Community Writing Program Spotlight
In the dark, cold month of January, the Community Writing Program Spotlight will feature a month of horror leading up to the Otherworlds Horror/Fantasy Conference at the Crescent Hotel and the Writers' Colony January 27-29.
John slumped on the side of the bed. His left hand gripped a whiskey pint; his right, a cold steel frame.
As John's memories moved around the room, he recalled the first night in their new home. Norma had opened all the windows. Something she would never have done in Chicago. The sweet mountain air insisted on a long deep breath.
The city had provided the means to this end. John never missed his fifty-hour weeks in the corporate world, but Norma missed her teaching. There on the wall was the first Christmas photograph in their new life. Beverly, home from Cornell, and young David, showing off his new hiking boots, backpack and most of all, his twelve-inch Bowie knife, capable of chopping down a small tree if required.
John laid the bottle and the gun down and opened every window in the room. The trees rose up and up to the snow on the distant mountain. The sun was up, turning the room fire-orange. John stood at the edge of the fire and allowed it to slowly capture his shoes, then his pants, and finally his shirt and face. He stood silent. Staring at the sun.
Norma prepared breakfast. Everything was becoming a burden. In the last six months, John's problem had consumed her. Why will he not talk?
Norma's thoughts drifted. Beverly was in college, but David was still not sure what he wanted. John tried to get him back in school, but that was still a pending matter. John said they must give him time. David and John have always had a perfect, loving relationship.
Norma was distracted by the bell on the stove. The biscuits were done. She placed the biscuits on the counter to cool and stepped out onto the back porch, settling into one of the log chairs purchased from an old-timer down the road. He made them himself. She had said, "There is nothing around here that comes from Costco, and I like that."
Norma watched a family of chipmunks scampering over a fallen log. The youngers were almost as big as their parents, but could still be identified. Teenage chipmunks, Norma thought. Full of passionate energy but familiar with danger only through the warnings of their parents . Which was what the circling hawk counted on.
John looked at the floor. and it seemed to rise like a slow vise to crush him against the ceiling. His gun shook. He felt his body floating above. Floating like a corpse. Cold and clammy white. His hands were covered with sweat. As he looked down, his mind insisted the sweat was turning to drops of blood.
David stepped into the room. And John dropped the gun to his side.
"Hey, Dad, I'm going to the mountains. I'll be back by two."
"No, David. The woods will be full of hunters. Don't go."
Norma came in. "It's okay, John. David said he will be back by two. Why must you be so over-protective?"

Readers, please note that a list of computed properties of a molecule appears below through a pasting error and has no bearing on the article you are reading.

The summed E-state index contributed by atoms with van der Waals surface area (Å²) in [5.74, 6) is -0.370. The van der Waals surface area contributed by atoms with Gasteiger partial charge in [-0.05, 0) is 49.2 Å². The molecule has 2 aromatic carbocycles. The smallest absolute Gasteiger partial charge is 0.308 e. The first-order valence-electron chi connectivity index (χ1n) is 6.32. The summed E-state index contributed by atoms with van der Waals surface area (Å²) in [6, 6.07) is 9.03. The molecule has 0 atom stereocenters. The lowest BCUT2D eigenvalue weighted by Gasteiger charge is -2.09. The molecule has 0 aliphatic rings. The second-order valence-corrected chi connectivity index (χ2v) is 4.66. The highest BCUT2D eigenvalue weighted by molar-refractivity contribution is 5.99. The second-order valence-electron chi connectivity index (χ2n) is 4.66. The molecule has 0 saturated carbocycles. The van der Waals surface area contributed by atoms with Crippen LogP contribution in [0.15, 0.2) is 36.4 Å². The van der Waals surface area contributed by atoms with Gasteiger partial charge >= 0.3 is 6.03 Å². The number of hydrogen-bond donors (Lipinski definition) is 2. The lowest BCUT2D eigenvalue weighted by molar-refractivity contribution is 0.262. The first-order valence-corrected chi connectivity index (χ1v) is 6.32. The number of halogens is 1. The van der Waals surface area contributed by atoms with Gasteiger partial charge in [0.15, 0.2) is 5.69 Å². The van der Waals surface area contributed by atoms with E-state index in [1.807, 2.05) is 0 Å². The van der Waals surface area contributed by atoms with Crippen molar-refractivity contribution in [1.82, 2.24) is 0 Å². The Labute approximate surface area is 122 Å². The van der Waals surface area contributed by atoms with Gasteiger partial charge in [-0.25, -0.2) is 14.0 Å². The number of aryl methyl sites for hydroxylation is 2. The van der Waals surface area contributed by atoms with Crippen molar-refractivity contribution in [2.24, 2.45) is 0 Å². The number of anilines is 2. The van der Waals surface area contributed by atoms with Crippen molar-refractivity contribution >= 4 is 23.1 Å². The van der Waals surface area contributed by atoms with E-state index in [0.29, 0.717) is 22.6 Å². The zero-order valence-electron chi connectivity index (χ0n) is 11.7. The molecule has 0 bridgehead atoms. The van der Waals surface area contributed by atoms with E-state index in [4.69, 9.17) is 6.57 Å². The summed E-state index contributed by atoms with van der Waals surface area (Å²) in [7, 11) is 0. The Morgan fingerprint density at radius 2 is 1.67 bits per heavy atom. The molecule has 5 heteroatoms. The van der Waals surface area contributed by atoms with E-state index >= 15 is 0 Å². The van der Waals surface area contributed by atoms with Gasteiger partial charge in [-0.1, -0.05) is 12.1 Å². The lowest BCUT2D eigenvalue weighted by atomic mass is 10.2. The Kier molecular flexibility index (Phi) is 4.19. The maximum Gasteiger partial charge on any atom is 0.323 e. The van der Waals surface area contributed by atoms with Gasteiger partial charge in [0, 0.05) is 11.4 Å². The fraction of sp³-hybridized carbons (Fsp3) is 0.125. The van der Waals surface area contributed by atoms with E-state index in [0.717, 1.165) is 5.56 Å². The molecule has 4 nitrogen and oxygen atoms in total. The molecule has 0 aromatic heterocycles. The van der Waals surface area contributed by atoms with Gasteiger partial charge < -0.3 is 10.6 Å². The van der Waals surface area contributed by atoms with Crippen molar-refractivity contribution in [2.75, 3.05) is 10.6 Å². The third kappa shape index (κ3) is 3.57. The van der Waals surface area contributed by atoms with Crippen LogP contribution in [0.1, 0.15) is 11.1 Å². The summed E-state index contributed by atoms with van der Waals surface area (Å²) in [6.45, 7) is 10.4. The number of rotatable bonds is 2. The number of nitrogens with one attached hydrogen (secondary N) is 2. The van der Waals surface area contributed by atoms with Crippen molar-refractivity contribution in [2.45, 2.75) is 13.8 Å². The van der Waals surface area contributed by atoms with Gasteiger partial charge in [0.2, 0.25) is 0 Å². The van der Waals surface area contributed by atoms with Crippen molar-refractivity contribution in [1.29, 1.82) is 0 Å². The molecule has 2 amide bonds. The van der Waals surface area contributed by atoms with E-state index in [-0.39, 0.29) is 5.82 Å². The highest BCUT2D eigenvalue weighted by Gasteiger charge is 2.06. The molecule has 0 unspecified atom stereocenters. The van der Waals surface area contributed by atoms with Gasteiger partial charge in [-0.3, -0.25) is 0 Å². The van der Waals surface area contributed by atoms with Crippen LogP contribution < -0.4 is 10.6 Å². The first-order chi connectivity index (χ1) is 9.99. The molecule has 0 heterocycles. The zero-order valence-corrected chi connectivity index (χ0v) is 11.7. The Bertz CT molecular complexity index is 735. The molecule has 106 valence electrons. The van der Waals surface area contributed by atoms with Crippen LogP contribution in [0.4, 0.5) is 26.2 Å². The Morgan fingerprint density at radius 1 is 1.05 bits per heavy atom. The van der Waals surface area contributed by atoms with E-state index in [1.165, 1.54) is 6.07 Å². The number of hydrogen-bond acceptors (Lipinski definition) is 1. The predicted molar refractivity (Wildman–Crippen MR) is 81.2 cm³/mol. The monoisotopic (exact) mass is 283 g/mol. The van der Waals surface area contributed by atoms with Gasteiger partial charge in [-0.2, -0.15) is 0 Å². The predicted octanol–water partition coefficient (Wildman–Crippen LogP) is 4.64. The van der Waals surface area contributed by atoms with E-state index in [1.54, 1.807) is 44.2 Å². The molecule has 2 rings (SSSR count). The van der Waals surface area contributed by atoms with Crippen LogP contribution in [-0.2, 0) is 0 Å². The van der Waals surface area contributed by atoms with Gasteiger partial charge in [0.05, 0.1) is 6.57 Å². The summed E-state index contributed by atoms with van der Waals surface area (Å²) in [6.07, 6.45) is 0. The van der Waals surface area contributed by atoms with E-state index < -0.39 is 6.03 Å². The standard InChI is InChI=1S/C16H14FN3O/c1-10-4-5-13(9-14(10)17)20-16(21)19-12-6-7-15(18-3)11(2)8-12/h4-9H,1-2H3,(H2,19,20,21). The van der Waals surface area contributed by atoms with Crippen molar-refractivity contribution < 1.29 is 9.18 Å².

It was true that David knew the mountains. And autumn was the best time of year. One could smell the sweet slowdown of summer and feel the new cool breeze surrounding everything. David would often lie on his back, looking up through the leaves of the birch and sycamore at the crystal blue sky.
"John, you worry too much. I know that pack of wolves is a concern for everyone, but they think they have them all eliminated now."
"Norma, it's five-thirty. David is not back. Something is wrong."
John went up the trail to the first ridge, crossed it, and waded a small creek. The ice cold water surrounded his boots, reached the top, and sneaked a wet path into the socks below. David would have come this way to the elk trails ahead. David loved the elk. "The elk go their way intending no harm", he said, "The elk cannot change their destiny any more than we can. The elk are innocent."
John sweated as he hurried up the next ridge. A gunshot rang from a far mountain top. A little mountain blue bird flew, as John pushed his way through heavy brush. A wolf could hide in here, but then, an elk could bed down here also.
As John topped the next ridge he came upon a flat meadow with huge boulders. Two turkey vultures circled on the currents overhead. A pair of sharp-tailed grouse exploded to John's right.
He slowly entered the meadow with its stubble growth of moss and grass and with its narrow winding paths created by small creatures searching for survival. He wasn't sure but...he thought he saw something at the far side. Something lying flat. It could just be the white bark of a fallen birch.
The sky was not as blue now. The clouds had turned gray. It looked like rain. Occasional, gentle drops stroked John's head. He wanted to go back down those ridges and into the house where Norma would be waiting. David would be home, and the rain would run down the glass. David will tell me what a beautiful day it was. He saw lots of nature. He saw his elk.
As John got closer, the white birch blurred into...not a birch at all. Not white. White spotted by red. A mostly nude body. John went down on both knees. The body was in pieces, partially eaten. He crawled to a sycamore and pulled himself up, staring at the thorny brush bordering the meadow.
Suddenly another body appeared lying on the ground next to a giant boulder. David was on his back looking up through the yellow-orange leaves at the sky above.
"Dad...what are you doing here?"
The father pulled the revolver from its holster, pointed it at his son, and pulled the trigger.
Ron McCaskill lives at Golden, Missouri and is a member of the Holiday Island Writers Guild. While Ron doesn't usually write horror, he composed The Father in response to a friend's horror story.
The Father displays a skillful use of several elements used in horror: the foreboding sense of doom delivered through bright details, and the surprise ending, that, though initally puzzling, makes sense of all that came before.